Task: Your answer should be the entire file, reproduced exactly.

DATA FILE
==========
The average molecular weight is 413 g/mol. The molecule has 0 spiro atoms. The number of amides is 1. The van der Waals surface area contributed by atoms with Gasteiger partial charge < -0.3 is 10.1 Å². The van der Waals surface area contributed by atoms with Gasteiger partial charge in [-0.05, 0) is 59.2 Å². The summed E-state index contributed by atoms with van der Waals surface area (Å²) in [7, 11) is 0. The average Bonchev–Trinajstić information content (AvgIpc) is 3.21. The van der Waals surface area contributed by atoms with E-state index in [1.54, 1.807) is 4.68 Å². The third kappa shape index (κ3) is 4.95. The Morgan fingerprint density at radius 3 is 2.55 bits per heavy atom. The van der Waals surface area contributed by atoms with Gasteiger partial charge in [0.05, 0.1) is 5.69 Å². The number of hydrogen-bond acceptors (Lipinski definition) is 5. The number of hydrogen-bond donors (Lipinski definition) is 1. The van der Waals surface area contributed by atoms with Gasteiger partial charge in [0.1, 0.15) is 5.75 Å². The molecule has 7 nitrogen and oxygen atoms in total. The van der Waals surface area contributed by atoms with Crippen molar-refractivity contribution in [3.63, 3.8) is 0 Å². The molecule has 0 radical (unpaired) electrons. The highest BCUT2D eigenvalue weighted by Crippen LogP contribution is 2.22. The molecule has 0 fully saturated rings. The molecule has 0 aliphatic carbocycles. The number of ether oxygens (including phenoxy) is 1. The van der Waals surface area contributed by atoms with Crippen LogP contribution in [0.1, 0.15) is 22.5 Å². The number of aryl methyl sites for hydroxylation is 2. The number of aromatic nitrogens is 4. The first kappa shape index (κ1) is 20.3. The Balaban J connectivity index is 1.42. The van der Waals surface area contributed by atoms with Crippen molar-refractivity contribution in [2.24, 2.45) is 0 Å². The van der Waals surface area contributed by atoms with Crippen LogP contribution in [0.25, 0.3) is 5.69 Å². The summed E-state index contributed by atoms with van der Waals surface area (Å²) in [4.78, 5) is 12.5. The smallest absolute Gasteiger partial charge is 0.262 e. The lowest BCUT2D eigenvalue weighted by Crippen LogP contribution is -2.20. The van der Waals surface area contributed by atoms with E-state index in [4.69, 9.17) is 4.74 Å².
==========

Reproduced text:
The average molecular weight is 413 g/mol. The molecule has 0 spiro atoms. The number of amides is 1. The van der Waals surface area contributed by atoms with Gasteiger partial charge < -0.3 is 10.1 Å². The van der Waals surface area contributed by atoms with Gasteiger partial charge in [-0.05, 0) is 59.2 Å². The summed E-state index contributed by atoms with van der Waals surface area (Å²) in [7, 11) is 0. The average Bonchev–Trinajstić information content (AvgIpc) is 3.21. The van der Waals surface area contributed by atoms with E-state index in [1.54, 1.807) is 4.68 Å². The third kappa shape index (κ3) is 4.95. The Morgan fingerprint density at radius 3 is 2.55 bits per heavy atom. The van der Waals surface area contributed by atoms with Gasteiger partial charge in [0.05, 0.1) is 5.69 Å². The number of hydrogen-bond acceptors (Lipinski definition) is 5. The number of hydrogen-bond donors (Lipinski definition) is 1. The van der Waals surface area contributed by atoms with Gasteiger partial charge in [0.1, 0.15) is 5.75 Å². The molecule has 7 nitrogen and oxygen atoms in total. The van der Waals surface area contributed by atoms with Crippen molar-refractivity contribution in [3.63, 3.8) is 0 Å². The molecule has 0 radical (unpaired) electrons. The highest BCUT2D eigenvalue weighted by Crippen LogP contribution is 2.22. The molecule has 0 fully saturated rings. The molecule has 0 aliphatic carbocycles. The number of ether oxygens (including phenoxy) is 1. The van der Waals surface area contributed by atoms with Crippen LogP contribution in [0.1, 0.15) is 22.5 Å². The number of aryl methyl sites for hydroxylation is 2. The number of aromatic nitrogens is 4. The first kappa shape index (κ1) is 20.3. The Balaban J connectivity index is 1.42. The van der Waals surface area contributed by atoms with Crippen molar-refractivity contribution in [2.24, 2.45) is 0 Å². The van der Waals surface area contributed by atoms with Crippen LogP contribution in [0.25, 0.3) is 5.69 Å². The summed E-state index contributed by atoms with van der Waals surface area (Å²) in [4.78, 5) is 12.5. The smallest absolute Gasteiger partial charge is 0.262 e. The lowest BCUT2D eigenvalue weighted by Crippen LogP contribution is -2.20. The van der Waals surface area contributed by atoms with E-state index in [4.69, 9.17) is 4.74 Å².